What you are about to read is an excerpt of Urban-Muse Magazine Issue #2, currently available as part of $5 pledge on Patreon.com. We have gradually been releasing 5 interviews, from issue #2 on the blog. Work on Issue #3 and a new set of artist features is nearly finished and will release Oct 1. When you pledge on Patreon you will be sent a download link for Issue #1 of the magazine, as well as #2, and of course issue #3 when it is complete. If you want to read all the features, see the specific layouts/images chosen, read additional articles that will not be on the blog, view the images in High Res Lossless Quality, and support the project ensuring future issues can be made. Please consider supporting the Urban-Muse Magazine Patreon here:
wataboku is a big deal. When Urban-Muse posts a wataboku piece it’s usually the most popular post of the day, or even week. wataboku is one of the best, most talented, and most popular artists in the world right now. When I started the Urban-Muse Magazine project I wanted to highlight the absolute best artists in the world as well as young artists on the rise. wataboku is the best of the best and we’re absolutely honored to get the chance to talk to him and feature him on the cover of this issue!
Working with wataboku to make this issue/interview possible has presented it’s own share of obstacles because wataboku is more comfortable writing in Japanese he submitted his responses in Kanji. I don’t speak Japanese so this was a problem, I could have fed it into Google Translate and gotten out a jumbled mess but that wouldn’t have been a good experience for the Urban-Muse fans (mostly English speakers) reading these magazine issues. Luckily I had an ace up my sleeve, his name was Brenden Cross one of my in-real-life friends who was a Japanese Major in college and spent time living in Japan himself, I asked him if he’d help translate these questions, and he graciously obliged!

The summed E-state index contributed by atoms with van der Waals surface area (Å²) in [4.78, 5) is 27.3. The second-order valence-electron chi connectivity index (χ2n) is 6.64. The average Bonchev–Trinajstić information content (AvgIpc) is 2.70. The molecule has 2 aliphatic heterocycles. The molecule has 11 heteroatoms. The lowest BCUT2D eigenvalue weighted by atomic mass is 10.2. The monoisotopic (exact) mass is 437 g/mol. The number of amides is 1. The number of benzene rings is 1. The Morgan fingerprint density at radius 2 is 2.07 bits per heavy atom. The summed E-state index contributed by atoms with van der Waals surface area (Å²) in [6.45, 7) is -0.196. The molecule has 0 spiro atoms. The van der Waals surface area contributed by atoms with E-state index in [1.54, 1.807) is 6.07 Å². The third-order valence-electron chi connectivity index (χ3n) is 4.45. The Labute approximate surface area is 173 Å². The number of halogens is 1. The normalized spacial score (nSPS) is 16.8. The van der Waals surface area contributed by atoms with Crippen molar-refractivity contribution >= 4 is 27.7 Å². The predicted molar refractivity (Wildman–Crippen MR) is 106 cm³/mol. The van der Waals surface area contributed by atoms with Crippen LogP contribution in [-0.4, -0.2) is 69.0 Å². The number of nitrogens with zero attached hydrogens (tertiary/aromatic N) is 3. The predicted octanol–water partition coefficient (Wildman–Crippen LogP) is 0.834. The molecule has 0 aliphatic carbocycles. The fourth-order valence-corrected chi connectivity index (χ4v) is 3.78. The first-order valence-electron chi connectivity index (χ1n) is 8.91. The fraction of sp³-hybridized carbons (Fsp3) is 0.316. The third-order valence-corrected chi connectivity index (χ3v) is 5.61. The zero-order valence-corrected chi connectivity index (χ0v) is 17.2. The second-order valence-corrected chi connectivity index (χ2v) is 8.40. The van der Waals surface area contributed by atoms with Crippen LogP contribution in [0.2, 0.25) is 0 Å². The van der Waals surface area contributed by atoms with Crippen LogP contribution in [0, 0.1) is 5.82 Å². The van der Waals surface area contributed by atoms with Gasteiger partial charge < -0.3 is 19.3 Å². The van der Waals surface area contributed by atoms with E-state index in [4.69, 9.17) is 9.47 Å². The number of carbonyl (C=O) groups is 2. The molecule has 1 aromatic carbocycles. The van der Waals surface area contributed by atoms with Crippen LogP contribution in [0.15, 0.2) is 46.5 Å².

What follows is a three person team effort with lots of messages across the world over the past 2 months that made this possible. Enjoy!
Japanese to English Translation by Brendan Cross
Urban-Muse.com: You are a Japanese artist. Japan has a long history of fostering and nurturing thousands of really important artists throughout the years. How do you think living in Japan and its heritage has affected you and your work? For our readers, what can you tell them about what it’s like to be an artist living in Japan?
wataboku: I believe it’s well-known, but in Japan there exists the culture of “manga”. From a young age, I had many opportunities to be moved by its drawings. Starting with AKIRA and Ghost in the Shell, I went on to take numerous such influences from manga.
Actually, my father was a manga artist, but he lost his job around the time I was old enough to be aware of such things. It’s a marvelous line of work, but I feel it’s also a very harsh world to live in.
Urban-Muse.com: I don’t think we can go much further in this interview without addressing the idea of Japanese schoolgirls. You art focuses heavily on schoolgirl imagery. Can you talk a bit about your work with them, and what It is about that aesthetic that draws you to create art based on that style of fashion, and female? You’ve often called your work “Nostalgic Schoolgirl” is this a personal nostalgia? Can you tell us more?
wataboku: Well, if you’re wondering why schoolgirl imagery and shōjo really clicked with me, I feel it stems from the period in my life when I first fell in love. Those student days were a very revolutionary and special period of my life, upon which I constructed my aesthetic sense of music and the arts. The scent, the air, and the feeling of those times are still the criteria I use to measure what’s personally pleasant. It’s not that my works are drawings of any one person in particular, rather they’re based on my personal reminiscences and memories from those times; I’m drawing a character who projects all of those sentimental feelings from head to toe.